Major Expansion at Stewart Airport

New name emphasizes proximity to NYC

By Michael Turton

Change is in the air at Stewart International Airport, and in the near future it may fulfill its early promise after the Port Authority of New York and New Jersey took charge of the Newburgh facility in 2007 and vowed to make it a viable alternative to the congestion of LaGuardia, Kennedy and Newark.

On Feb. 15, the Port Authority approved a $30 million expansion; a week later it changed the facility’s name to New York Stewart International Airport to emphasize its proximity to the city, especially to foreign travelers.

The Port Authority envisioned using Stewart to divert passengers from its three major hubs that collectively handle more than 125 million passengers annually. The agency projects Stewart will see 600,000 passengers in 2018.

While it offers few direct flights, Stewart provides many advantages to Highlands residents. It is about a 20-minute drive from Beacon and 30 minutes from Cold Spring, compared to 90 minutes to LaGuardia (if you’re lucky). The airport has only six gates and two baggage claim carousels to navigate. Long-term parking is $10 a day, compared to $39 at LaGuardia.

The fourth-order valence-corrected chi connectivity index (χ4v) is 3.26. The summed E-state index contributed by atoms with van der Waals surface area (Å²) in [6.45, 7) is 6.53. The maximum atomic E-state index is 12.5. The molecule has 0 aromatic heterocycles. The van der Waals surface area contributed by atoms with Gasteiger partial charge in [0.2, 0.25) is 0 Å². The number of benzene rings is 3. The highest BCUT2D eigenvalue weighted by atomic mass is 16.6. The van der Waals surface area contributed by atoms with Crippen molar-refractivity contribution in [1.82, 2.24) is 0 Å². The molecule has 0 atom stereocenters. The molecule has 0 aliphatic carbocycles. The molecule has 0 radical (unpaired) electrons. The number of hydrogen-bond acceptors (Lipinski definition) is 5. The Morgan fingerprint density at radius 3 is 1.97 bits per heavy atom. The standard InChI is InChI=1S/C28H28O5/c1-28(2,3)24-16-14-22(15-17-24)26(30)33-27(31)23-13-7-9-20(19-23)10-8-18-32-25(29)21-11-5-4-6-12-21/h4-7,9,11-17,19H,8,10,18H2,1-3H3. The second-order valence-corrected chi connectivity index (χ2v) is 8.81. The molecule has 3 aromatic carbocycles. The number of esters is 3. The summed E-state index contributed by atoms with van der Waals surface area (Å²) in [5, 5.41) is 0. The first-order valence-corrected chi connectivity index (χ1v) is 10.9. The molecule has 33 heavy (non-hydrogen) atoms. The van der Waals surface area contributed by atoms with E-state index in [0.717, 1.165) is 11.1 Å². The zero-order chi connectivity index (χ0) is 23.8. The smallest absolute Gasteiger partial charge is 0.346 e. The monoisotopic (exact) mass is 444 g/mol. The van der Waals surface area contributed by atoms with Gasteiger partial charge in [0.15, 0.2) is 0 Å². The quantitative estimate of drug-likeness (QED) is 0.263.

Stewart Airport handled 448,323 passengers last year. (Photo by M. Turton)

The project will expand the terminal by almost 20,000 square feet, allowing passengers arriving on domestic and international flights to be processed at the same time. A four-booth inspection service for U.S. Customs and Border Protection agents will permit screening of up to 400 international travelers per hour, which the Port Authority says should also increase the number of domestic passengers who use Stewart.

“The goal is to bring more flights and tourism dollars to New York,” said Rick Cotton, the executive director of the Port Authority, in a statement.

The airport expansion also will include a 450-space, solar-powered carport with charging stations for battery-powered vehicles. It is scheduled to be completed in 2020. Signature Flight Support has received the OK to build a hangar for private planes as part of an agency goal to increase private flights by 20 percent.